Pulvis and cinis are sometimes feminine. Semis is also sometimes neuter, and then it is indeclinable. Pubis and impubis, are properly adjectives; thus, Puberibus caulem foliis, a stalk with downy leaves, Virg. Æn. xii. 413. Impube corpus, the body of a boy not having yet got the down (pubes, is, f.) of youth, Horat. Epod. v. 13. Exsanguis, bloodless, an adjective, has exsanguis in the genitive.

Amnis, a river.

Anguis, a snake.

Cănalis, a conduit-pipe.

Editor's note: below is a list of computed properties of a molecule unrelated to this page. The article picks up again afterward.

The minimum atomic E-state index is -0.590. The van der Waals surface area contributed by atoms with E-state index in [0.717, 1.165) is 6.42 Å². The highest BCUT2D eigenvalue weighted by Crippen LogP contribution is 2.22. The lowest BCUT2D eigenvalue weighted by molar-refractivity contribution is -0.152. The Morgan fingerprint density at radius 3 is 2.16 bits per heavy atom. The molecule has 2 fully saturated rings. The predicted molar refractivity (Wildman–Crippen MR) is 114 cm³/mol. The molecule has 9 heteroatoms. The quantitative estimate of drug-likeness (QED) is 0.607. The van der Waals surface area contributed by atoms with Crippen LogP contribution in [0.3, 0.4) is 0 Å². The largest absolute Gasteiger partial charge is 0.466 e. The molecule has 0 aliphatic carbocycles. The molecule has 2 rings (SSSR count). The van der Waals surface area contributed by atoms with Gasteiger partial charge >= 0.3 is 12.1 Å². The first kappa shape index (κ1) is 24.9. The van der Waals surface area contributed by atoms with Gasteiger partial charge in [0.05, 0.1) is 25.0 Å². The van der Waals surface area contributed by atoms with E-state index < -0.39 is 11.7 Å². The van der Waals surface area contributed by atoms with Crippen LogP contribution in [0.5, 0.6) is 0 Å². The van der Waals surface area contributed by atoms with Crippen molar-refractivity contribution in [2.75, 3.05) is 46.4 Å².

Clúnis, the buttock.
Corbis, a basket.

Unguis, the nail.
Vectis, a lever.
Vermis, a worm.

Exc. 3. The following are either masculine or feminine, and form the genitive according to the general rule:

Arbos, or, -or, -ŏris, a tree.

Cos, cōtis, a whetstone.

Dos, dotis, a dowry.

Exc. 4. These feminines have idis: Cassis, -idis, a helmet; cuspis, -idis, the point of a spear; capis, -idis, a kind of cup; promulsis, -idis, a kind of drink, metheglin. Lis, strife, f. has litis.

Finis, the end; fines, the boundaries of a field
or territories, is always masculine.
Scrōbis, or scrobs, a ditch.
Torquis, a chain.